Sun, Feb 15, 2004 - Page 18 News List

In search of other-worldly truths

Whether it's UFOs or lost underwater cities, Taiwan's fringe scientific societies hope to make monkeys out of their doubters over the coming year and prove once and for all that the truth is really out here

By Gavin Phipps  /  STAFF REPORTER

Chief investigator for the Taiwan Ufology Society Ho Hsien-jung holds copies of his latest book, in which he has recorded UFO sightings in Taiwan and China for the first time.

PHOTO: GAVIN PHIPPS, TAIPEI TIMES

At 5:30pm on Jan 4, 2004, Taipei's Steven Lai (賴明宏) was standing with his camcorder near the Shin Kong Tower (新光大樓) when he caught sight of a triangular object in the skies above him. Making use of his top of the line digital recorder Lai filmed what he believed to be a UFO circling the skies above Taipei.

Lai sent his footage to the Taiwan Ufology Society (TUFOS, 台灣飛碟學會) -- previously known as the Taiwan Unidentified Flying Objects Association (台灣飛碟學研究會) -- for confirmation as to whether or not he was witness to a UFO sighting. He hadn't. According to experts, the clumsy and slightly out of focus footage, which shows a triangular entity with red and green markings in flight, is a man made object.

"We studied it for some time, but the object was too close to the buildings to have been a UFO," said TUFOS President James Huang (黃朝明). "We reckon that what he saw was probably a plastic bag or some other small man made object that had been picked up by the wind and was blowing through the air."

While Lai's footage wasn't this year's first Taiwan UFO sighting, hundreds of people still trawl the skies with high-powered telescopes daily hoping to catch a glimpse of the unexplained. They send their reports, whether credible or not, to TUFOS. Now boasting 500 members, the group is the nation's sole Ufology society and is a sorting house for dozens of reports that come in annually regarding UFO sightings in Taiwan.

Since Taiwan's first officially recorded sighting of a UFO by Tsai Chang-hsien (蔡章獻) on March 5, 1956, there have been upward of 54 feasible sightings and countless false sightings of unidentified flying objects cruising the skies above Taiwan. All these reports have landed on the desk of Ho Hsien-jung (何顯榮), TUFOS' chief investigator.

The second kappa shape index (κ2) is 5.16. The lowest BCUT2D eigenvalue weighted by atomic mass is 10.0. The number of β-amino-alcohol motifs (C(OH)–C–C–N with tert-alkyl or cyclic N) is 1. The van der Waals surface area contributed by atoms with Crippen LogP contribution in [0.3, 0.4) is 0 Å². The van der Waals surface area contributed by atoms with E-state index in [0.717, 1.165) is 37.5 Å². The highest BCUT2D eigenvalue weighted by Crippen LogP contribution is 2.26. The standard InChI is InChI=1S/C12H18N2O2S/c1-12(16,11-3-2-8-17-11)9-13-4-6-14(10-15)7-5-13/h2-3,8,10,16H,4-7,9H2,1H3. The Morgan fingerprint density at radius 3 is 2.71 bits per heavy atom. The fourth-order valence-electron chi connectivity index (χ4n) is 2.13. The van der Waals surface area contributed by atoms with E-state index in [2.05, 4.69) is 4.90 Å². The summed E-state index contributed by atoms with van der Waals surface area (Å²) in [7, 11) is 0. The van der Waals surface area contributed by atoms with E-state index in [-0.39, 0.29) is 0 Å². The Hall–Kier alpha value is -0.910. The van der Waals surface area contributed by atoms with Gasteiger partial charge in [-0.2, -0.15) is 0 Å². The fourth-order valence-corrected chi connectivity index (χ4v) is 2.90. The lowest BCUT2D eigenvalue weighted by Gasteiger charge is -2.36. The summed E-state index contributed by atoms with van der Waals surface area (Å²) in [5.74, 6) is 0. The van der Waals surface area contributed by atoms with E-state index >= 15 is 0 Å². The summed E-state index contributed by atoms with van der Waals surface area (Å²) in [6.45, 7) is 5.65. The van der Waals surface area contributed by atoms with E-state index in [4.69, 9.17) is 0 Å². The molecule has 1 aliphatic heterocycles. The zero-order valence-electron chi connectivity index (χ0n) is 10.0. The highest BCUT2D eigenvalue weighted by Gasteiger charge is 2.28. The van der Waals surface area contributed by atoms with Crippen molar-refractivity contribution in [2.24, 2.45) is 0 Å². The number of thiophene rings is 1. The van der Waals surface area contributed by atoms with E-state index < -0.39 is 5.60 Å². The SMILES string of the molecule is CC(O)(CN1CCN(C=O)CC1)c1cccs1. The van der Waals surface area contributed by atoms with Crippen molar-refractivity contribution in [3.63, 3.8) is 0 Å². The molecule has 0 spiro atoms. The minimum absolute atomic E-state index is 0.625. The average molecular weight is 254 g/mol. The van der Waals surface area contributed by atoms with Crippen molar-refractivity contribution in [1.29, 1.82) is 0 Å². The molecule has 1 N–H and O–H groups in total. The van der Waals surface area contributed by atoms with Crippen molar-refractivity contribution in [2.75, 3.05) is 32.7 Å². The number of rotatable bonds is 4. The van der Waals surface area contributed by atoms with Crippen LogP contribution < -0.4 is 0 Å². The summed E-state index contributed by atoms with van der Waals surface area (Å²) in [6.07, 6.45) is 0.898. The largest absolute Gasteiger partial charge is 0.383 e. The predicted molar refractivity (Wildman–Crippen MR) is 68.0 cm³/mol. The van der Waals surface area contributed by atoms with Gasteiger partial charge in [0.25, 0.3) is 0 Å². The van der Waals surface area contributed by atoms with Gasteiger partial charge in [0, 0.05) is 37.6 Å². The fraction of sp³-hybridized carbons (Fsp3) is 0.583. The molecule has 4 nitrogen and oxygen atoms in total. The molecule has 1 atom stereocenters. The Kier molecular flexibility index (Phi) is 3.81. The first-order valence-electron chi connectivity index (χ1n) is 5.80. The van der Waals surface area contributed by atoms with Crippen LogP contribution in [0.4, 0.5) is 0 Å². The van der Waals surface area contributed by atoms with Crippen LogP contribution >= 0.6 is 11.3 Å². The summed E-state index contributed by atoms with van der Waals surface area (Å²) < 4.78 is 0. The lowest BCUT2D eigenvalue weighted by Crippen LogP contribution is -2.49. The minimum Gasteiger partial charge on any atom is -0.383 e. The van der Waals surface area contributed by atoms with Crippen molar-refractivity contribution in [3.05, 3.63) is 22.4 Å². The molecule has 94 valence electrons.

Affectionately known as "Ufo Ho" to his friends and colleges, the articulate Ufologist spent months wading through pages of reports filed by Taiwanese citizens over the years. Realizing the information his organization had gathered was wasted sitting in his computer, Ho decided to publish a complete record of Taiwan's UFO sightings.

"There's certainly no shortage of books touching on UFO sightings, but there was nothing specific to Taiwan," he said. "No one had ever set out to catalog the nation's UFO sightings and publish all the written and photographic evidence in a single publication before."

It took Ho almost a year to sift through information and contact and re-interview the people who had reported the sightings, to ensure there were no discrepancies. Entitled On the Trail of UFO Sightings (UFO目擊大追蹤) the book, which was released last week, details 54 of the most important UFO sightings ever to have been reported in Taiwan, as well as the countless sightings TUFOS had been informed of in China.

The results of Ho's book point to a drop in UFO sightings in Taiwan in recent years, with only two recorded incidents taking place last year, and an increase in the number of sightings on the opposite side of the Taiwan Strait.

"Obviously there are more people in China than anywhere else, so I'm not surprised at the increase in sightings there. The recent drop in UFO sightings can be put down to several things," he said. "There are now more diseases than ever before, and anything landing here would be susceptible to falling victim to them. And secondly, I think the military use of lasers means that fewer extra-terrestrials now dare to enter the Earth's atmosphere in case they are shot down."

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